Durga Puja at Shivaji Park gets court nod
The 75-year-old practice of holding the annual Durga Puja at Shivaji Park will continue this year too.mumbai Updated: Sep 30, 2010 00:31 IST
The 75-year-old practice of holding the annual Durga Puja at Shivaji Park will continue this year too.
A Bombay High Court division bench of Chief Justice Mohit Shah and Justice DY Chandrachud on Wednesday allowed the Bengal Club to hold Durga Puja from October 11 to October 17 and Kali Puja from November 5 to November 7, at Shivaji Park.
“There are two types of Indians,” chief justice Shah said. “One is the secular Indian, who wants to celebrate peacefully, and the other who wants to celebrate and make noise. We must accommodate both.”
Justice Chandrachud agreed and said: “[Cosmopolitan character is [the] microcosm of India.”
The court has asked the organisers not to use loudspeakers on the ground except for making public announcements. No vehicles will be allowed inside the park except on the first and last day of the Navratri festival for carrying the idol of Goddess Durga.
Hindustan Times had on September 24 reported about the BMC refusing permission to hold Durga Puja celebrations at Shivaji Park this year because the high court has declared the area a silence zone.
The club moved the court requesting permission to hold the puja. The court has allowed the club to do so but restrained it from having cultural programmes in the park.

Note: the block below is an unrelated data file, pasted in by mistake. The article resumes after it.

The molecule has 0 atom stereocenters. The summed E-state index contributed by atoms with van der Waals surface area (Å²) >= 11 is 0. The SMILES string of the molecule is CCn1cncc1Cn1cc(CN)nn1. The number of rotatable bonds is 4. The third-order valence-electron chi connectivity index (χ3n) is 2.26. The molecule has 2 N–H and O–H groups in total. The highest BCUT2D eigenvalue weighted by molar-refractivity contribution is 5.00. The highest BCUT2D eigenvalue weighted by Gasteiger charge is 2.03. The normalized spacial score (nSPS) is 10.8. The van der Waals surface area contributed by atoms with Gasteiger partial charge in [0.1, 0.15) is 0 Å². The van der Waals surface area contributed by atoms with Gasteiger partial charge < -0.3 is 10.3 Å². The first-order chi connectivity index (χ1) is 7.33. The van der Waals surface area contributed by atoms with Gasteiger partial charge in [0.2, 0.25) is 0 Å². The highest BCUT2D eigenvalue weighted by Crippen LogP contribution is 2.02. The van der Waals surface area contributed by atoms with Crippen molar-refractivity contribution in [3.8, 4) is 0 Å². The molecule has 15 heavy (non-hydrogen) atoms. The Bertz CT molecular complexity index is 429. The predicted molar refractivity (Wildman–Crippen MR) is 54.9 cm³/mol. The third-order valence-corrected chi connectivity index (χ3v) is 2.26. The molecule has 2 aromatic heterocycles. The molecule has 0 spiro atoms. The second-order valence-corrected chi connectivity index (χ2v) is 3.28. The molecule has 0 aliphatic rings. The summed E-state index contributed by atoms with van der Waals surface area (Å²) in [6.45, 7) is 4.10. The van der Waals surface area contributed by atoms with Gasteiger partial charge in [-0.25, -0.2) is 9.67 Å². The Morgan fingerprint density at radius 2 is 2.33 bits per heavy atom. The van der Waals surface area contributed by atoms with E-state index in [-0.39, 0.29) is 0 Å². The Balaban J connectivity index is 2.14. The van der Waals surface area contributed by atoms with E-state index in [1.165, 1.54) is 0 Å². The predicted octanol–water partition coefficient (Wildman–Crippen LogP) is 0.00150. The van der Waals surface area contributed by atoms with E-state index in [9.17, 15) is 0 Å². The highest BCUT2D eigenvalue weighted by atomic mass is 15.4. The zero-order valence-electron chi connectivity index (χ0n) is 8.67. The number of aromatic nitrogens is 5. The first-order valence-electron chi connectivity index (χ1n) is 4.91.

It has also ordered that the number of stalls set up be restricted to 40.
The club is happy with the high court’s order. “We are as concerned about the ground as other locals are. We will ensure there is no damage to the ground or the peace and tranquility of the area,” said the club’s vice-president Amit Chowdhury.
“We had anyway decided to hold all our cultural programmes in an auditorium.”
Shailesh Shah, counsel for the Bengal Club, said the club’s office-bearers have decided to conduct the cultural programmes in an auditorium nearby. The club has also given an undertaking that it will hire a private agency to keep the ground clean.
Shivaji Park resident Ashok Rawat, whose petition had led to the area being declared a silence zone, said, “We’re glad that the club will respect silence zone norms and has promised not to park any vehicles on the ground. We would have been happier had they restricted the puja celebrations to their club premises and not on the ground because it encroaches upon children’s right to play there.”